In 1982, Prusiner discovered that when normal brain proteins fold into abnormal shapes, they form prions — deformed proteins capable of distorting some of the gray matter's remaining regular proteins. In time, these rogue proteins attack the brain, leaving behind a sponge-like appearance found in sicknesses such Creutzfeldt-Jakob disease. While no one is sure what causes normal proteins to go haywire, the discovery might pave the way for drugs that could prevent such illnesses by stopping the transformation of normal proteins into prions. Hopes are high, but some of the jury is still out on Prusiner's work: Many scientists question his claim that irregular proteins can cause brain-wasting. These researchers believe only an agent that contains genetic material, such as a virus or a bacterium, can do such damage. Nevertheless, the Nobel committee was convinced enough to award Prusiner its big prize.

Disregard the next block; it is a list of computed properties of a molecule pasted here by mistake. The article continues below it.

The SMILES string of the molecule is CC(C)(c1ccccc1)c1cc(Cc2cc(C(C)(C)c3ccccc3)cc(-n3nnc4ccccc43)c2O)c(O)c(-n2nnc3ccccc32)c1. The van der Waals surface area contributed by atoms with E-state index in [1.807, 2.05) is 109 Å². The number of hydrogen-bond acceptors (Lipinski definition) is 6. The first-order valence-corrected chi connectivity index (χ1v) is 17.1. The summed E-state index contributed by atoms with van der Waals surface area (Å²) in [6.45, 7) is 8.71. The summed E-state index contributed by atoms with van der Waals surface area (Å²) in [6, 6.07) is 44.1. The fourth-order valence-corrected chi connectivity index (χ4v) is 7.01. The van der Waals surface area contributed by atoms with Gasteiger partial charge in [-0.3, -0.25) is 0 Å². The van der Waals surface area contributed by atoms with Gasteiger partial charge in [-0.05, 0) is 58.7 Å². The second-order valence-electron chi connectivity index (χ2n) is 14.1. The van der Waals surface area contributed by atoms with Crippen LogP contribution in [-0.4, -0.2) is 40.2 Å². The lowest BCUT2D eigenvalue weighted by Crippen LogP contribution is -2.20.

STOCKHOLM: Bacteria, viruses and parasites are the culprits behind many deadly diseases. But deformed proteins? Sweden's Karolinska Institute, the organization that awards the Nobel Prize in medicine on Monday bestowed its prestigious honor upon Dr. Stanley B. Prusiner of the University of California at San Francisco for his discovery of prions, a new kind of disease-causing agent that may be linked to a number of brain-wasting illnesses such as mad cow disease.